Jason Trzebiatowski form UW-Eau Claire

“This program was very field heavy, and it taught me that conditions are variable and to be prepared to problem solve. This also helped me to notice what type of career I would like,” says Larson, who plans to go to graduate school for water resource management or natural resource management. 

Both Larson and her teammate Jason Trzebiatowski, a biology major and pre-professional medicine minor from UW-Eau Claire, say one of the highlights was learning how to run and manage a field laboratory.  

For Peyton Maki, a senior environmental science major at UW Stout, the hands-on experience provided insight into his career path. His current post-graduation plan is two years in the Peace Corps, where he hopes to practice the skills he learned over the summer, followed by graduate school.

Peyton Maki from UW-Stout

By participating in this internship, I think I have largely increased my skill for both field and lab work, as well as learning my passion for the work I have done this summer,” he says. “It has let me get a better understanding of some of the tasks I will need to solve and work in for a future job.” 

Kleinheinz says the program has exceeded expectations — and response to the FCW-funded positions was so strong that UW-Oshkosh hired 20 additional students for a different program that studies invasive aquatic species in Vilas County. 

Beyond the student experiences, the ERIC program is fulfilling another goal of the Freshwater Collaborative: connecting UW System faculty. Kleinheinz says when they reached out to UW Stout to discuss the ERIC program, the conversations snowballed into additional collaboration to develop common coursework and certificates. And this past summer, faculty from UW-Eau Claire brought a field class, also funded by the FCW, to visit the ERIC students and study water resources in Door County.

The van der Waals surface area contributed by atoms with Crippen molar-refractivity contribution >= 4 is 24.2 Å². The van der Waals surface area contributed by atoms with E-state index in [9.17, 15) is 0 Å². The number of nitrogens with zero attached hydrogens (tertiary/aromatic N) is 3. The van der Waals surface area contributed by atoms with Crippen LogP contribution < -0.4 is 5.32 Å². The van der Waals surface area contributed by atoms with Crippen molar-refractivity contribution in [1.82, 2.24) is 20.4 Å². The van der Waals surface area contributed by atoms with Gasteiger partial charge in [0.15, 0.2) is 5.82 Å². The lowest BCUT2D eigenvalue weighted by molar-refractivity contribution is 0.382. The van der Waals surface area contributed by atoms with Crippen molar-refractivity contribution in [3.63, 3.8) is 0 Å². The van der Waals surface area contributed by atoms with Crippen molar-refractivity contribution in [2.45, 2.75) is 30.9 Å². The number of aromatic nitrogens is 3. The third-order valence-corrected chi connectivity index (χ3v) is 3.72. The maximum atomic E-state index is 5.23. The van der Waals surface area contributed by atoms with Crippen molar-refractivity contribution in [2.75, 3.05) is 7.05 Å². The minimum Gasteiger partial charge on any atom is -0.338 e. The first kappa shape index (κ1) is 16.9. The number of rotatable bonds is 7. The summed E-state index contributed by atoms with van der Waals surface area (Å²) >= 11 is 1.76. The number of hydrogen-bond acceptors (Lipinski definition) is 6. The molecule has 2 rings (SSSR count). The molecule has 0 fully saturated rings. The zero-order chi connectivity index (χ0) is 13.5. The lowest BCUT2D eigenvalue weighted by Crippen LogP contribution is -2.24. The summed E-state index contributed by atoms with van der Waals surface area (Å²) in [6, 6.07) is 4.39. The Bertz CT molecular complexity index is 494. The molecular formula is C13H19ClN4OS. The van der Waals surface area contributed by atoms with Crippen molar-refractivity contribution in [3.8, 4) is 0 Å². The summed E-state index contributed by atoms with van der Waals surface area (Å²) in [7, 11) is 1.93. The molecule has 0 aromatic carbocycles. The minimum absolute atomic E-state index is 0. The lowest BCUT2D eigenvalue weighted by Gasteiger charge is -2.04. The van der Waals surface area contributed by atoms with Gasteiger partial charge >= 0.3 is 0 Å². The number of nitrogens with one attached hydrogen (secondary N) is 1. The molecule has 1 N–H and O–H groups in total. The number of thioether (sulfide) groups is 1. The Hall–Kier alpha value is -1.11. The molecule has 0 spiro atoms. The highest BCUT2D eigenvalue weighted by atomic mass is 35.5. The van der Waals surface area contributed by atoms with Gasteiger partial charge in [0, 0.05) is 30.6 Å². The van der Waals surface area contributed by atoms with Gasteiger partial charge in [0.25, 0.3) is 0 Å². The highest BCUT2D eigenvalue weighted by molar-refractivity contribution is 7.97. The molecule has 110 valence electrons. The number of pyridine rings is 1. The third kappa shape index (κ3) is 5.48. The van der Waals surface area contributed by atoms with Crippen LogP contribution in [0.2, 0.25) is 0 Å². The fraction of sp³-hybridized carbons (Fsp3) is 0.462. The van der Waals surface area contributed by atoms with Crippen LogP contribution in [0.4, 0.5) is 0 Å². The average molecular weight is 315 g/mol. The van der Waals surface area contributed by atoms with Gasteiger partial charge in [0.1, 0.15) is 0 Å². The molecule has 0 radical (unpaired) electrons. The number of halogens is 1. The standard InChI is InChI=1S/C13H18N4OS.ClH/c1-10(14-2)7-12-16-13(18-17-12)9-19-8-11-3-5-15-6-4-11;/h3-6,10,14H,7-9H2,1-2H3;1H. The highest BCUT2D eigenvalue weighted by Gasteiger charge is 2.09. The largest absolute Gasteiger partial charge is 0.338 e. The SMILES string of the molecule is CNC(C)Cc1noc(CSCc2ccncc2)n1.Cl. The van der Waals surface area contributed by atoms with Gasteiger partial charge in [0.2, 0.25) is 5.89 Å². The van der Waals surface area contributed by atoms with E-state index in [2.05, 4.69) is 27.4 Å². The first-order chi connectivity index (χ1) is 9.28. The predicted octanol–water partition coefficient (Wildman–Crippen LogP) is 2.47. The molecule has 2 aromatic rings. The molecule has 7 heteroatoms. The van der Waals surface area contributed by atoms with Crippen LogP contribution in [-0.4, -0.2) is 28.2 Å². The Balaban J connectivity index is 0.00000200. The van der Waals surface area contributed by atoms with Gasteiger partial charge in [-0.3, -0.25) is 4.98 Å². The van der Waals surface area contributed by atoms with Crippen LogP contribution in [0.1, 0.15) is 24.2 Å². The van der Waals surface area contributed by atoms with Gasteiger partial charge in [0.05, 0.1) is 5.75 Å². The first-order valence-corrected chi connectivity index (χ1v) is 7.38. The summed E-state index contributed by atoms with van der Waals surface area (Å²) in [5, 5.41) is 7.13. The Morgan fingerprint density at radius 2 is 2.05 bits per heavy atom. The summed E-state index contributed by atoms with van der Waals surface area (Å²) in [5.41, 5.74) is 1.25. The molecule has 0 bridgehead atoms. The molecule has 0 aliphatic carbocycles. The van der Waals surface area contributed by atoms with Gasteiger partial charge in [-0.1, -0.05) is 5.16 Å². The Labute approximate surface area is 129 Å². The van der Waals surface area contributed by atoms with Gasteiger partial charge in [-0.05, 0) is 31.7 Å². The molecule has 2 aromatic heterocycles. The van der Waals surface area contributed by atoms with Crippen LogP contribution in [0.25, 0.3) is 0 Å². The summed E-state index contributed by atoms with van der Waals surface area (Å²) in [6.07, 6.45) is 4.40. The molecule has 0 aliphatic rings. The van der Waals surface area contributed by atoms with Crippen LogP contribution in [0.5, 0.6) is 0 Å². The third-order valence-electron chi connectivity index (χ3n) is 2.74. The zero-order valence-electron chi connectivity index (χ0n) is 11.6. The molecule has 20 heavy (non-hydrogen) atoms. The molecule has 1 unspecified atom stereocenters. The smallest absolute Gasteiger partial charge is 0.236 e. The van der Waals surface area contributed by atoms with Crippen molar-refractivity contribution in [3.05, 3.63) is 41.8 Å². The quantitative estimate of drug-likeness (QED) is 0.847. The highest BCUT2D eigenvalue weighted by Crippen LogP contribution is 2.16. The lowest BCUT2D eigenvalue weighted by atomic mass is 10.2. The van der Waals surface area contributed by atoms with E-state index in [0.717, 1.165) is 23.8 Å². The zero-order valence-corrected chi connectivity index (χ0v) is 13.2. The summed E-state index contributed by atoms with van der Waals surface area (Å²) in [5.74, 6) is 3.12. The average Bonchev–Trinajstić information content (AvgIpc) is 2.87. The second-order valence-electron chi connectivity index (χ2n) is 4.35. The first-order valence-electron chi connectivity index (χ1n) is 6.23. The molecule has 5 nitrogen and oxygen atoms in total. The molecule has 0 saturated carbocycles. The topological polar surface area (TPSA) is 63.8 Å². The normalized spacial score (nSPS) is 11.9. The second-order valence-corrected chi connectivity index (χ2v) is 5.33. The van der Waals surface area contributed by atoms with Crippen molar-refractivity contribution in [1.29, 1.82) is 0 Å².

“The students are an easy way to make introductions between the faculty,” Kleinheinz says. “Faculty are busy, but when they see how an opportunity directly benefits their students, they start to see how they can do other collaborative things. That starts to build those faculty connections, and that will grow into future students research opportunities.” 

First UW-Green Bay Water Science Undergraduate Heads to Graduate School at UWM

Tyler Kunze never anticipated a career as a water scientist. Yet in May, he became the first student to earn a bachelor’s degree in water science from UW-Green Bay. He’s now a graduate student in UW-Milwaukee’s School of Freshwater Sciences (SFS).  

“It’s been a long and winding road getting here,” says Kunze, who grew up on a dairy farm an hour’s drive from the nearest body of water. “I never would have thought graduating high school that I would be in this position today.” 

Kunze’s path exemplifies how opportunities to conduct undergraduate research and to build a professional network can lead to more water scientists — the primary goal of the Freshwater Collaborative of Wisconsin.